Father’s Day 2018
Nine years since he passed away now, time seems to be moving along eve so quickly. Lying here thinking about my dad, the first picture is of a guy sitting a the piano, entertaining a house full of of people, laughing, singing and and having fun. A great pianist and wonderful entertainer, As a young boy, I’m in awe of his musical talent. My mind wanders!
I’m now around nine years old and sitting in the old car, an Austin Cambridge if I remember right. But we’re on our way fishing, destination, Avochie on the Deveron, around an hours driver from Peterhead. I can’t wait. Trout are our quarry and the excitements been building in me for a few days now. However, it’s May, and thunder clouds are building too. We arrive and the sky is dark and the heavens open. An hour late my father starts the car and says, I think we’ll go home, “No dad”, “please can we not stay another while”, hoping the rain would go off. OK he says, and another cigarette is lit. We wait, 20 minutes later it becomes lighter, a “silver lining” in the clouds, dad taps the song out on the dashboard and begins to sing the first line. The day ends with 22 trout and a couple of sea trout. Some of the best sport and a great memory. I wouldn’t be back to this place for 40 years, but when I did, the memory flooded back and it felt like yesterday!
I think of him more. I’m now on the banks of the river Deveron again, this time is September 1977, the car has changed and the drive is from Elgin. I have my 12’6” glass fibre rods, the blanks came from Terry in the towns Angling Centre. He put the handle on the blanks but I’ve whipped the eyes on myself, and have to say, I’m really proud of this. It was my first salmon rod and it still sits in my dads garage where he put it when I last used it.. The line is a cracked old floater, not sure what type and the reel a Shakespeare Condex. I’m on one of my favourite pools, “The Pounding”, a deep hole with a very narrow (10’ wide) stream, turning around 140 degrees over its 50 yard length. A pot, not the Best fly water, but never the less, as a young boy it had a huge appeal,,, plenty fish jumping!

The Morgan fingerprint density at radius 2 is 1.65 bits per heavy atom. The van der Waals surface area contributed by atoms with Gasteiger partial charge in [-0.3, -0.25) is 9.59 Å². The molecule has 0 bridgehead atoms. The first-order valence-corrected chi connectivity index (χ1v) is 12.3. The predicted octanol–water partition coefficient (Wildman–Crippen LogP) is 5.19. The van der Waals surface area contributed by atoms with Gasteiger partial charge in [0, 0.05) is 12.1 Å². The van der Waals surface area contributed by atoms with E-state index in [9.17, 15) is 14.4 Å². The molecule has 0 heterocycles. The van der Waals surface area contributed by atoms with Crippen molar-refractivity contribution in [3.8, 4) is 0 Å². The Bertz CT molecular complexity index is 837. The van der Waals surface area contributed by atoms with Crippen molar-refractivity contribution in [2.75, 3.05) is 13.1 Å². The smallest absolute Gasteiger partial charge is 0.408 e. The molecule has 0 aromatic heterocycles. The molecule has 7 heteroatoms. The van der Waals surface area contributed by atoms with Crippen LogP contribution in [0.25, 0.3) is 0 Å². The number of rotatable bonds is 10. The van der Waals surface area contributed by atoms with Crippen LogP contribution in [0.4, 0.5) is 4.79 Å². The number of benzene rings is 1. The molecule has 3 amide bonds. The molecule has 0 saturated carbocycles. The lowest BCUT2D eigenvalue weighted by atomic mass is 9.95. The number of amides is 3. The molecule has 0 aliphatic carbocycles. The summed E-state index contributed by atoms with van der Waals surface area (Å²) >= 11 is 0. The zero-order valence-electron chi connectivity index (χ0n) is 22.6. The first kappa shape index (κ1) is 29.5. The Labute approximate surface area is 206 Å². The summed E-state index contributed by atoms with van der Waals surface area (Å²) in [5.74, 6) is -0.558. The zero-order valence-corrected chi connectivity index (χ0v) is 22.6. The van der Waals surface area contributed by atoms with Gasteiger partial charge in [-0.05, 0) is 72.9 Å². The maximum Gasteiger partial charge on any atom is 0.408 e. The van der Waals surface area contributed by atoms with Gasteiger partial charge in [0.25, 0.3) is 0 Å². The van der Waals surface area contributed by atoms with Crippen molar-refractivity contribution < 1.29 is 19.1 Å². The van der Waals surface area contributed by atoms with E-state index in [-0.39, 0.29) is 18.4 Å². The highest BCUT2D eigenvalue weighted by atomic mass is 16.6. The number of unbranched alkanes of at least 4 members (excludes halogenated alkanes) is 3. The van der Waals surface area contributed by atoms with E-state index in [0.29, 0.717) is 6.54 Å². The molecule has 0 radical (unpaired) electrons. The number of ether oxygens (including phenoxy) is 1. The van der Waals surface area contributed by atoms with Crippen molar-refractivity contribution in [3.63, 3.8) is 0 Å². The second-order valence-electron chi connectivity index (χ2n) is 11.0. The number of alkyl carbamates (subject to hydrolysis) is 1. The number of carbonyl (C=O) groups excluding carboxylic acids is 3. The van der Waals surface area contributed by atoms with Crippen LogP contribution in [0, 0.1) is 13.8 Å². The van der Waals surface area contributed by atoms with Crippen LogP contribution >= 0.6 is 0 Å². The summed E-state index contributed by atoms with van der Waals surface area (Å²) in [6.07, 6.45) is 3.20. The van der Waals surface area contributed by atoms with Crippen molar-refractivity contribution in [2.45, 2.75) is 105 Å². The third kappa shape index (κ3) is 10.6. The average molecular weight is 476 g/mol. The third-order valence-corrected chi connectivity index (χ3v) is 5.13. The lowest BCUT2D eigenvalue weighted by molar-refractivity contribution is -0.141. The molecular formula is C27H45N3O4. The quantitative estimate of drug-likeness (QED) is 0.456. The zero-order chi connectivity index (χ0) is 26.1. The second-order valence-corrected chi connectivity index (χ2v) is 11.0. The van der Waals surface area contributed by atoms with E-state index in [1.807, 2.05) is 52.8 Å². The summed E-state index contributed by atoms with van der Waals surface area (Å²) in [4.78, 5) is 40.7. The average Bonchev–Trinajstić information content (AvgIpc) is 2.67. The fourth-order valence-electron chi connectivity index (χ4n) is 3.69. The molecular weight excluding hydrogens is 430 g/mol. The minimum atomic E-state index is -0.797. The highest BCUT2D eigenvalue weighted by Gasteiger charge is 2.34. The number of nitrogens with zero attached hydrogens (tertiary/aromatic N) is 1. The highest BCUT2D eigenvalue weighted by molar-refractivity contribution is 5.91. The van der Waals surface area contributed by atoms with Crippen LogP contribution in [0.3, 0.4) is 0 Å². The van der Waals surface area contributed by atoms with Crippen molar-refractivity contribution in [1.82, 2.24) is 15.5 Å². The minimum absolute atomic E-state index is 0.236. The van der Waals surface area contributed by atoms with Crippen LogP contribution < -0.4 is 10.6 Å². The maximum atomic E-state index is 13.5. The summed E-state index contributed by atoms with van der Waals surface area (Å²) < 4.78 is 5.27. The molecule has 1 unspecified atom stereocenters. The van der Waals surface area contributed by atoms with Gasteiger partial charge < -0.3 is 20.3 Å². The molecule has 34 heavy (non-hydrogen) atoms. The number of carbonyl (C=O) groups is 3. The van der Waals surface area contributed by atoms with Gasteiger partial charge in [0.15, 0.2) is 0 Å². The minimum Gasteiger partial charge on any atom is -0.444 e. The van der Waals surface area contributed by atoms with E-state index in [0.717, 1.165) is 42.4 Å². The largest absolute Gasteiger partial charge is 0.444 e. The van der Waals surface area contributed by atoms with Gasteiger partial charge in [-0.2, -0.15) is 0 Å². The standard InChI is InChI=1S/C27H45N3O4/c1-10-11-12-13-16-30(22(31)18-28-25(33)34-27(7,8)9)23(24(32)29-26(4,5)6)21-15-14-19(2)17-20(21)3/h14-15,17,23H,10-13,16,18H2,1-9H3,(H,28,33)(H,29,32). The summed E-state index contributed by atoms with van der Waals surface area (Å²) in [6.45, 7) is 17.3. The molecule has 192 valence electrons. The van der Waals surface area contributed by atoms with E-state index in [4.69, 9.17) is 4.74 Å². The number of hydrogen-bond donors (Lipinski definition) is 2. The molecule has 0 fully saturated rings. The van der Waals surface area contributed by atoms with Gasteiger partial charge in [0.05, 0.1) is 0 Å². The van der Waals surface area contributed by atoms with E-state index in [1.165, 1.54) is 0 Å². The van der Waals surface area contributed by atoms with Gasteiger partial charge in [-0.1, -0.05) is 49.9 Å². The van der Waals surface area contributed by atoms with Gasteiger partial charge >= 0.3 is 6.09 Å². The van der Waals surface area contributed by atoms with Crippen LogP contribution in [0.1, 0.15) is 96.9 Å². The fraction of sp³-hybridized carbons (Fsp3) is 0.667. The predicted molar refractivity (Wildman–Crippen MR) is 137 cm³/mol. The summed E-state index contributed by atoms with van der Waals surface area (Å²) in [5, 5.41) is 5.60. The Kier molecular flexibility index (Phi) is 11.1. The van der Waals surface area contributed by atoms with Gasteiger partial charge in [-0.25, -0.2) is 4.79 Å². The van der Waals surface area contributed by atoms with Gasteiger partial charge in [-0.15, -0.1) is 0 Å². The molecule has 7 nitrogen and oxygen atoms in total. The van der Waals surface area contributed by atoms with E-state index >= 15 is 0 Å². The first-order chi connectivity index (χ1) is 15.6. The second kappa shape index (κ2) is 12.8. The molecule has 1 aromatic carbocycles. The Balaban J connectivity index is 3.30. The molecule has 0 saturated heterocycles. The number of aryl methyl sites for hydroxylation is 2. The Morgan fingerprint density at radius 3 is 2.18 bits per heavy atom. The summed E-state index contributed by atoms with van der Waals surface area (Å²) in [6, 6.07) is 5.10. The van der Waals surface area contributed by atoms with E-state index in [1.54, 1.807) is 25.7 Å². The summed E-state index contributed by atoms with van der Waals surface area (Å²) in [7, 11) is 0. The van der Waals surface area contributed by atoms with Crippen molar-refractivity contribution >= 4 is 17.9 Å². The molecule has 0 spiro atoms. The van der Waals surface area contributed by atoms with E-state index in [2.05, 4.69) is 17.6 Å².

My home made number 8 Hairy Mary (which looks nothing remotely like a hairy Mary) is sent into the neck of the pool. Around five yards of line cast at a good angle downstream mean no more more line, or indeed casting is required.
The old Ghillie had shown me how to fish this narrow stream a few years previous. “Move the rod tip from inside to outside of the stream loon”, “let the line snake”! Taking a step down each time I’m doing this I’m heading fast for the part of the pool I knew was good. My dad appears at the top of the high bank. “Never waste too much time Loon, “move quickly”, “the taking fish will see and become interested in your fly at least the cast before he takes it”!! Two steps later, as stream widens and I make my first real cast, seconds after throwing the line a little more square across the pool, I hear him shout, “here he comes”! From his vantage point he see the fish coming from the deep water! What must be only a split second later, but feels much longer, a heart stopping moment of excitement, the line tightens and a 15lb bar of September Silver is well attached. What a moment! Those are the ones we never forget. I’m so lucky to have had so many great times like this. The fish was duly landed and I remember, it was the first time my dad offered me a cigarette. I was 16 and Legally could smoke but until then, never in front of him. However, I’m sure he felt, well, he smokes anyway! I remember his words, Offering me the cigarette, “You’ll be wanting one of those”? I remember feeling embarrassed, yet somehow “grown up”! I took it from the packet and we sat on the riverbank smoking that cigarette discussing where we’d go next. The answer was easy for me. Happy days!
Lying in my bed on a Sunday morning I remember him fondly. Lucky to have had so many great times together. Memories that last a lifetime and more!
I’m sure the story will bring back great memories to anyone who
reads it too.
Happy Fathers Day Dad.